The relevant values of the zones of inhibition were used to calculate the independent and interaction coefficients of the variables' influence on the creams' effectiveness. The values of the coefficients are presented in Table II. The variables had positive and negative influences on the cream formulations' effectiveness. A positive influence was increased inhibition of bacterial growth, and a negative influence was a decreased inhibitory effect on bacterial growth.
The independent coefficient values show the influence of individual variables on the effectiveness of the cream formulations (see Table II). The effects of the variables were highly dependent on the concentration of BRB in the formulation.
The type of emulsifier had by far the greatest effects on the inhibitory value of the creams, especially at higher concentrations of BRB. The effects of T were generally positive, indicating that a change in emulsifier from Plurol, the low level of T, to Apifil, the high level of T, increased the creams' antimicrobial effectiveness. T had a much greater effect on the creams' effectiveness against C. albicans than did C and S at all concentrations of BRB.
C generally had moderate effects on the inhibitory value of the creams, especially at higher concentrations of BRB, where these effects were generally positive. This result indicates that changing the concentration of emulsifier from 5 to 10% would increase the effectiveness of the creams that contained higher concentrations of BRB.
S generally had the least effects on the inhibitory value of the creams, and thus the time of storage should be the least influential variable. The effects were all negative, thereby showing that the creams' effectiveness decreases with time. This reduction in effectiveness is negligible, however, because the creams stored for 12 months showed a similar zone of inhibition to that of creams stored for no time.
The interaction coefficient values indicated the effects of the variables in combination (see Table II). The authors had difficulty ranking the interaction effects, although the strongest interactions appeared to be between T and C.T–C interaction also suggest that S. aureus is more susceptible to cream formulations that contain a high concentration of Apifil than is C. albicans. More importantly, the various interactions appeared to be generally weak, suggesting that the variables were, to a large extent, acting independently of each other. This observation therefore implies that T is the most influential variable in this particular work because it had the largest effects.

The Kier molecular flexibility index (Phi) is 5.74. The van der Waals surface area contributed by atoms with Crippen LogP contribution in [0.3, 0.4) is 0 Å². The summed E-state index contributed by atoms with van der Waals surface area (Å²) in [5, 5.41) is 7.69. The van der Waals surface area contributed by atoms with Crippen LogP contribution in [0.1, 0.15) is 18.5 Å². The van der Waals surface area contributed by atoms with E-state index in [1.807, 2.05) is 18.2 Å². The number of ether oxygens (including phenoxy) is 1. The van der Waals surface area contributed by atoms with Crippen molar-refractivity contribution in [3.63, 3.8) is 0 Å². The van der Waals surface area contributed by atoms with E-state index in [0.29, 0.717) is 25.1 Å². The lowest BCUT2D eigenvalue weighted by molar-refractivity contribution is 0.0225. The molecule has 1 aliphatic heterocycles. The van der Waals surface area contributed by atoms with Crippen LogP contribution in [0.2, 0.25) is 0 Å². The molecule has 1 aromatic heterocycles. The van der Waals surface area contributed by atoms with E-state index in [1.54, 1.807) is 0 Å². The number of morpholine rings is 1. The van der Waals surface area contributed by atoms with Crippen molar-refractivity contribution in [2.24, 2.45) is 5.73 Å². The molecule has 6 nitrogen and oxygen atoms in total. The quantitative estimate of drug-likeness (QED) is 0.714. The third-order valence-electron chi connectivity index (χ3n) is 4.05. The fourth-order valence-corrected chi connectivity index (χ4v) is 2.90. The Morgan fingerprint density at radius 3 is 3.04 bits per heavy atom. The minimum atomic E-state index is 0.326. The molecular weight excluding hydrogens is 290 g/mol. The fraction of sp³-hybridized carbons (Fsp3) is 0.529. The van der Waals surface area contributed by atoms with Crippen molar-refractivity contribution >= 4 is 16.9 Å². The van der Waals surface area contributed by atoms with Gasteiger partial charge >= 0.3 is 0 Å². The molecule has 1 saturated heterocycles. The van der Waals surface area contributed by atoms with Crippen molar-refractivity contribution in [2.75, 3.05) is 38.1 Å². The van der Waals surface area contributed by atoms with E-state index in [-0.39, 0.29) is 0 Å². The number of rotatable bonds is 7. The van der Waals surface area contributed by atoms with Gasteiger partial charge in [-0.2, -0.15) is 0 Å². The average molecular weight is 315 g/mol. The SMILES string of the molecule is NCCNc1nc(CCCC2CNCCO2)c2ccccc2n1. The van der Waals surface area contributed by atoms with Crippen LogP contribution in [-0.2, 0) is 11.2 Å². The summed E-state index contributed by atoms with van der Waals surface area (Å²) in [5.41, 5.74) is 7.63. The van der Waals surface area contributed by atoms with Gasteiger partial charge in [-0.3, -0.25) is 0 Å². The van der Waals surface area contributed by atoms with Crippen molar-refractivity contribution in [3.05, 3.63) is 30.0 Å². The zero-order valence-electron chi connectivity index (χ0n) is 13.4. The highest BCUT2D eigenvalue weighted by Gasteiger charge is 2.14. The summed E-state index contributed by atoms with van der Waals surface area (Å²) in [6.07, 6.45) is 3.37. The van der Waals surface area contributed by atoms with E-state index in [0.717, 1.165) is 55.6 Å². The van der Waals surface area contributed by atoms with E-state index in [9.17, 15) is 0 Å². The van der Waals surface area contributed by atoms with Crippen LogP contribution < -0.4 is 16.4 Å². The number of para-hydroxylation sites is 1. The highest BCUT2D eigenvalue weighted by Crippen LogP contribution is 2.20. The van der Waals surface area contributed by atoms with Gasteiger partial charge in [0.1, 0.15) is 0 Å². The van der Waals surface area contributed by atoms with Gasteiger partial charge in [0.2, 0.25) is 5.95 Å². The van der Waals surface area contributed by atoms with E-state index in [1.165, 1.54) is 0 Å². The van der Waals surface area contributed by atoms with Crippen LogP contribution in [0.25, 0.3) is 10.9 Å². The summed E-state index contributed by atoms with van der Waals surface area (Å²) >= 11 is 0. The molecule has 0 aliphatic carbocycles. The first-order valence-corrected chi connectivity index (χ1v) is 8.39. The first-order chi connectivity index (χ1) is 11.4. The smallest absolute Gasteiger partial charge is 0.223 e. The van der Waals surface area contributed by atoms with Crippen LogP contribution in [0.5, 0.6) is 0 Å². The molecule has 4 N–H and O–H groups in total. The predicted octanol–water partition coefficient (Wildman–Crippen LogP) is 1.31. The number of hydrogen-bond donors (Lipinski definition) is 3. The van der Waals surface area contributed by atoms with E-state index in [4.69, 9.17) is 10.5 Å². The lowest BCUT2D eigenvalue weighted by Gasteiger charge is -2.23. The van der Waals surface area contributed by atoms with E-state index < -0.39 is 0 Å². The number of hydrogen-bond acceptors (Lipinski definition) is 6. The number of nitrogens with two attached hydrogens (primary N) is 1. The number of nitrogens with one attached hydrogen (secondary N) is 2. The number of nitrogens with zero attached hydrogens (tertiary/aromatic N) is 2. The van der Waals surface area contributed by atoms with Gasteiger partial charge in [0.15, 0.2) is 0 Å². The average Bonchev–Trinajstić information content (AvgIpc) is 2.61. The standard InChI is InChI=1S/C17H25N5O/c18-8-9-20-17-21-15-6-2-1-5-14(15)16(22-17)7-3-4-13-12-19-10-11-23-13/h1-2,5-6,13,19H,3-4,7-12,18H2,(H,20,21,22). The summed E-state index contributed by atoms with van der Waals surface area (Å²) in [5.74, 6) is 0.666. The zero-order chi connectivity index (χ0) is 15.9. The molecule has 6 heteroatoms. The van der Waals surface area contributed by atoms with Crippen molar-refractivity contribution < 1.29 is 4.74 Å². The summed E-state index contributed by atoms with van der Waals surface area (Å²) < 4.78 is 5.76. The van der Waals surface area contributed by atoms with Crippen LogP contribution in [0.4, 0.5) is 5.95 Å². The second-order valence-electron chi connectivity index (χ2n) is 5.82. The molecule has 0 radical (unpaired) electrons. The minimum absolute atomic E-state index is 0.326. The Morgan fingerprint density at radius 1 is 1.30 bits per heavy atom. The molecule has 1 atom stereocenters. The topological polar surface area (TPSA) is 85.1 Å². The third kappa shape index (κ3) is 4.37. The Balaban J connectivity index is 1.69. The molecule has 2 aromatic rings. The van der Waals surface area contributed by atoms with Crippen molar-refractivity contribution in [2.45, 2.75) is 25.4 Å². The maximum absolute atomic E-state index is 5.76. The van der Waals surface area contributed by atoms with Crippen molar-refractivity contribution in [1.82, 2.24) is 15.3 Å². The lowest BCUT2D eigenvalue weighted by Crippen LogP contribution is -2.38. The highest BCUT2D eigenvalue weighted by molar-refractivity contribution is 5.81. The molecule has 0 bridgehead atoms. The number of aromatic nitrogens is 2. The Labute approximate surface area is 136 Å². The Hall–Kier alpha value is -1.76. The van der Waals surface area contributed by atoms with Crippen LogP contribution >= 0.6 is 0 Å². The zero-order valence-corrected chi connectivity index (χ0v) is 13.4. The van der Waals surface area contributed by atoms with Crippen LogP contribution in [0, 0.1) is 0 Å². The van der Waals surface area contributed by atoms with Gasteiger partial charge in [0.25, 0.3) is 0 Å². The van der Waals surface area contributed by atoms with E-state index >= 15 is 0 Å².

In vitro skin-permeation studies. The authors investigated the penetration-enhancing effect of menthol on the permeability of cream formulations of BRB through the excised rat epidermis. Permeation parameters for BRB in the cream formulations are shown in Table III. The cumulative amount of drug permeation through the rat epidermis from cream formulations that contained various amounts of menthol is shown in Figure 2.
The maximum amount (Q24) of BRB that permeated during the 24 h of the study was 6.20 ±0.23 mg/cm-2 from Formulation P prepared without menthol. The flux was obtained by dividing the cumulative amount of drug permeated per cm2 of the skin by time. The corresponding flux of BRB was 260.21 ±9.76 μg/cm-2/hr-1 for Formulation P.
The authors observed a marked effect of menthol on BRB skin permeation. The cumulative amounts (Q24) of BRB that permeated over 24 h increased from 9.43 ±0.34 to 35.07 ±0.95 mg cm-2 for cream formulations containing 2.5 and 12.5 %w/w of menthol, respectively. The corresponding flux values ranged from 391.73 ±12.58 to 1485.75 ±42.93 μg cm-2 /h-1 . However, a lag period of 1 h was observed for both formulations. The drug-permeation data were consistent with zero-order kinetics from 2 to 24 h with a lag period of about 1 h for all cream formulations (see Table III).
As the menthol concentration increased from 0 to 12.5% w/w, the permeability of BRB also increased, as indicated by an increase in both the permeability coefficient and enhancement ration (ER) (see Figure 2 and Table III). The authors observed a fivefold increase in the permeability of the drug from the cream containing 12.5% w/w of menthol (see Table III). Terpenes increase the drug's percutaneous permeation mainly by disrupting the intercellular packing of the subcutaneous lipids (18–20).